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Home Brewed Beer, Made with Love 

Measuring the "terminal gravity" of the wort or brew. The brewer measures at the beginning and end of the fermentation process to determine the final alcohol content.

Measuring the "terminal gravity" of the wort or brew. The brewer measures at the beginning and end of the fermentation process to determine the final alcohol content.

If it's not abundantly clear to anyone out there by now, know this: Central Oregonians love their beer. We love drinking it, talking about it...and yes, even making it ourselves.

One such home brewer in our midst is the Source Weekly's Brian Jennings, who has these tips to share about the fermentation and home brewing process.


The most important safeguard in brewing is to make sure your equipment—all of it—is thoroughly sterilized. Bacteria are the worst enemy of a brewer. A spoiled batch of ale or lager is not only disappointing, but costly. Many home brewers sterilize their equipment before and after they brew which helps prevent bacteria growth between sessions. Sterilize everything, including boil kettles, measuring equipment, fermentation carboys, fermentation locks, siphon tubes, etc.

Boiling Kettles

A large boiling kettle that will contain the volume of the wort (beer mixture), including hops, helps avoid boil over. If you are boiling your brew on a kitchen burner you will appreciate not having to clean the burner afterward. Better yet, purchase a burner to boil your brew in the garage or backyard. Be sure to crack a garage door for ventilation.

Chilling the Wort

About 45 to 50 minutes into a robust boil, it's a good idea to add a bit of Irish moss into the mixture. This helps in the ultimate clarification of the brew. After boiling your mixture for approximately an hour it's very important to chill it to the proper temperature before adding the yeast. Adding yeast to a mixture that's too warm will kill yeast cells, so a chilling mechanism is important. Many home brewers place the boil kettle in a utility sink and surround it with cold water and ice. You may have to keep adding ice until the temperature of the wort inside the kettle drops to below 72 degrees Fahrenheit. An even better temperature is 68 degrees.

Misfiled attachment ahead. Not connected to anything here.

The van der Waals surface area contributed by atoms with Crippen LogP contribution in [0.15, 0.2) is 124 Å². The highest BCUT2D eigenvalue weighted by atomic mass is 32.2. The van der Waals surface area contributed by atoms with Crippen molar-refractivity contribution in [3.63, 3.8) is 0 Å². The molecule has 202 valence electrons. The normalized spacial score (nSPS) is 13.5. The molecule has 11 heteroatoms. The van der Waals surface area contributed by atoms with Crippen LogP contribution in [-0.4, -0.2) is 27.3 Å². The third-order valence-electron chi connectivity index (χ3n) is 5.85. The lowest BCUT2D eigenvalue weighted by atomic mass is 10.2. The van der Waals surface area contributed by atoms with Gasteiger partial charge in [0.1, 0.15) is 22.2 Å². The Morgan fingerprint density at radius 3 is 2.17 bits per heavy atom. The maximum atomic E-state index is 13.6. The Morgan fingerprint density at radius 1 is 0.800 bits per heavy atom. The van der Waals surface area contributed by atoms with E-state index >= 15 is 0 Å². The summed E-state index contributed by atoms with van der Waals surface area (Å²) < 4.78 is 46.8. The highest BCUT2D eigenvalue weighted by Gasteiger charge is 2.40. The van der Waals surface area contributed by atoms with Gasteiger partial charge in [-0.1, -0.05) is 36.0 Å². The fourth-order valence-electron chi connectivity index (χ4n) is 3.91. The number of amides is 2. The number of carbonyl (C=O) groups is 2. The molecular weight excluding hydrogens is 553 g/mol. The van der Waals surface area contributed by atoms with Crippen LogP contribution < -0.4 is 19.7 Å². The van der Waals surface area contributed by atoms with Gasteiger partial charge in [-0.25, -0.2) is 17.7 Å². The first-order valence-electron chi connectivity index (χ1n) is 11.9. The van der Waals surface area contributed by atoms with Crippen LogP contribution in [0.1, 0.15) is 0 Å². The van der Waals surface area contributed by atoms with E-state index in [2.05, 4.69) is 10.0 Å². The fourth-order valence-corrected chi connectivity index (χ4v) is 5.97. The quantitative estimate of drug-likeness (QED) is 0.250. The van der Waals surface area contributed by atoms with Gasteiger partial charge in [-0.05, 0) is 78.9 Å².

Carboy Fermentation

Glass carboys are generally the most preferred method of fermenting a home brew. After the mixture reaches the proper yeast temperature, transfer the wort from kettle to carboy. If you are making a 5-gallon batch, a 6-gallon carboy works well and provides enough room for an active fermentation. Once the transfer of the wort is completed, add the yeast and give it a thorough swirl-shake to distribute the yeast. This also helps provide some oxygen which helps in the activation of the fermentation process.

Make sure the fermentation air lock is firmly inserted into the carboy to keep out unwanted air and bacteria. Fermentation should begin within hours. Within 24 hours, fermentation should be robust and you should be able to smell beer in the making. Keep it out of direct sunlight. Many brewers will cover carboys with a blanket or old shirt.

After about a week to 10 days of fermentation, bubbling will slow to a near stop and the beer should be ready to transfer to another carboy for secondary fermentation and clarification. A week-long secondary fermentation process allows more sediment to settle, plus the beer ages.

Many home brewers prefer to keg their beer to avoid the hassle of bottling. If you want to take a bottle or growler of beer to a party or share with a friend, it's easy to draw it from the keg. Don't rush the aging process before tapping. A good rule of thumb from boiling to tapping for ale is about a month. Lagers take longer.

Write It Down

Keep an accurate log of what you create. Nothing is worse than producing a great brew and not having a log of the exact ingredients or process. Cheers!

Learn the Craft from Others

The Brew Shop on Third Street in Bend offers equipment and expertise for the beginning or advanced home brewer. The Central Oregon Home Brewer's Organization meets once a month to discuss techniques, recipes, and to exchange tips among brewers. COHO meets every third Wednesday.

Check out the COHO website for more information on meetings:


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